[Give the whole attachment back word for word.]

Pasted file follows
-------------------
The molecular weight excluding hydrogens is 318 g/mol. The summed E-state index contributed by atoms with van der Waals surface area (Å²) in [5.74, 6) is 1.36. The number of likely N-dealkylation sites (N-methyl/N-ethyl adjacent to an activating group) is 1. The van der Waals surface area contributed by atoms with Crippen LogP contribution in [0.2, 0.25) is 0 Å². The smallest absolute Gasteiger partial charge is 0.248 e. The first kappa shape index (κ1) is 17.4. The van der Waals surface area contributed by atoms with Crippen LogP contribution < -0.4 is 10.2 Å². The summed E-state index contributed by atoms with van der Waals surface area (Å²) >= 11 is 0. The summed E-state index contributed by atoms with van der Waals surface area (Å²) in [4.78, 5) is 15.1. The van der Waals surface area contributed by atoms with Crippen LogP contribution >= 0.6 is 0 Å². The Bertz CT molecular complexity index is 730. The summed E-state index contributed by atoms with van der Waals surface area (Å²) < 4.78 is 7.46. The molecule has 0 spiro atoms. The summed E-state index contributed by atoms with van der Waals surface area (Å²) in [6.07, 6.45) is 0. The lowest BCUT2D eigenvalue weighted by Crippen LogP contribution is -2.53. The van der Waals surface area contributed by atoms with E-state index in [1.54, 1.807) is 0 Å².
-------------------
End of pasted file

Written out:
The molecular weight excluding hydrogens is 318 g/mol. The summed E-state index contributed by atoms with van der Waals surface area (Å²) in [5.74, 6) is 1.36. The number of likely N-dealkylation sites (N-methyl/N-ethyl adjacent to an activating group) is 1. The van der Waals surface area contributed by atoms with Crippen LogP contribution in [0.2, 0.25) is 0 Å². The smallest absolute Gasteiger partial charge is 0.248 e. The first kappa shape index (κ1) is 17.4. The van der Waals surface area contributed by atoms with Crippen LogP contribution < -0.4 is 10.2 Å². The summed E-state index contributed by atoms with van der Waals surface area (Å²) >= 11 is 0. The summed E-state index contributed by atoms with van der Waals surface area (Å²) in [4.78, 5) is 15.1. The van der Waals surface area contributed by atoms with Crippen LogP contribution >= 0.6 is 0 Å². The Bertz CT molecular complexity index is 730. The summed E-state index contributed by atoms with van der Waals surface area (Å²) < 4.78 is 7.46. The molecule has 0 spiro atoms. The summed E-state index contributed by atoms with van der Waals surface area (Å²) in [6.07, 6.45) is 0. The lowest BCUT2D eigenvalue weighted by Crippen LogP contribution is -2.53. The van der Waals surface area contributed by atoms with E-state index in [1.54, 1.807) is 0 Å².